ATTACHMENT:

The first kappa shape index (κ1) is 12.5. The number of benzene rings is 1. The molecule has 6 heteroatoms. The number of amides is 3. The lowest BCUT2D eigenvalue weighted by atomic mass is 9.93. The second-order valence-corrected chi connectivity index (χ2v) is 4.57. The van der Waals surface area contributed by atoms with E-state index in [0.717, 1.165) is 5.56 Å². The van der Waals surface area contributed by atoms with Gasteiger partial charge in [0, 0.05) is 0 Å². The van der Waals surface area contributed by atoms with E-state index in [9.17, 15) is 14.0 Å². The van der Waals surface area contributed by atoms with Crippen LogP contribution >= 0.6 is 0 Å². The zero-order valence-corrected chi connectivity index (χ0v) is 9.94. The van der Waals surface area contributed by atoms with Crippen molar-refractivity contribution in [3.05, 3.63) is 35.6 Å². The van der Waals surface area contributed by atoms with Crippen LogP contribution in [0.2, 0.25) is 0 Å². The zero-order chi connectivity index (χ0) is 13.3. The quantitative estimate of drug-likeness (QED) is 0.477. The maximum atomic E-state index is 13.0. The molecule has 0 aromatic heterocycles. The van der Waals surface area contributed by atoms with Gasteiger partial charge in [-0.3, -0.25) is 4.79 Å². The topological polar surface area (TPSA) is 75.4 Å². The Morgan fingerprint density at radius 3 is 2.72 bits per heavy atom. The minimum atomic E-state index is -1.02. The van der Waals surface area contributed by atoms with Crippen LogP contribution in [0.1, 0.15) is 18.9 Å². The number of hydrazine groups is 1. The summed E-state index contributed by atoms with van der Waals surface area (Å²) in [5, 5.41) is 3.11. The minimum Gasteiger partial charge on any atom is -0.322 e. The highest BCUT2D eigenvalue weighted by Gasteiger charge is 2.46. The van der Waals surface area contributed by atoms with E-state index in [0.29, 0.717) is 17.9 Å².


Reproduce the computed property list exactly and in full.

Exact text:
The first kappa shape index (κ1) is 12.5. The number of benzene rings is 1. The molecule has 6 heteroatoms. The number of amides is 3. The lowest BCUT2D eigenvalue weighted by atomic mass is 9.93. The second-order valence-corrected chi connectivity index (χ2v) is 4.57. The van der Waals surface area contributed by atoms with E-state index in [0.717, 1.165) is 5.56 Å². The van der Waals surface area contributed by atoms with Gasteiger partial charge in [0, 0.05) is 0 Å². The van der Waals surface area contributed by atoms with E-state index in [9.17, 15) is 14.0 Å². The van der Waals surface area contributed by atoms with Crippen LogP contribution >= 0.6 is 0 Å². The zero-order valence-corrected chi connectivity index (χ0v) is 9.94. The van der Waals surface area contributed by atoms with Crippen molar-refractivity contribution in [3.05, 3.63) is 35.6 Å². The van der Waals surface area contributed by atoms with Crippen LogP contribution in [0.2, 0.25) is 0 Å². The zero-order chi connectivity index (χ0) is 13.3. The quantitative estimate of drug-likeness (QED) is 0.477. The maximum atomic E-state index is 13.0. The molecule has 0 aromatic heterocycles. The van der Waals surface area contributed by atoms with Gasteiger partial charge in [-0.3, -0.25) is 4.79 Å². The topological polar surface area (TPSA) is 75.4 Å². The Morgan fingerprint density at radius 3 is 2.72 bits per heavy atom. The minimum atomic E-state index is -1.02. The van der Waals surface area contributed by atoms with Crippen LogP contribution in [0.1, 0.15) is 18.9 Å². The number of hydrazine groups is 1. The summed E-state index contributed by atoms with van der Waals surface area (Å²) in [5, 5.41) is 3.11. The minimum Gasteiger partial charge on any atom is -0.322 e. The highest BCUT2D eigenvalue weighted by Gasteiger charge is 2.46. The van der Waals surface area contributed by atoms with E-state index in [0.29, 0.717) is 17.9 Å².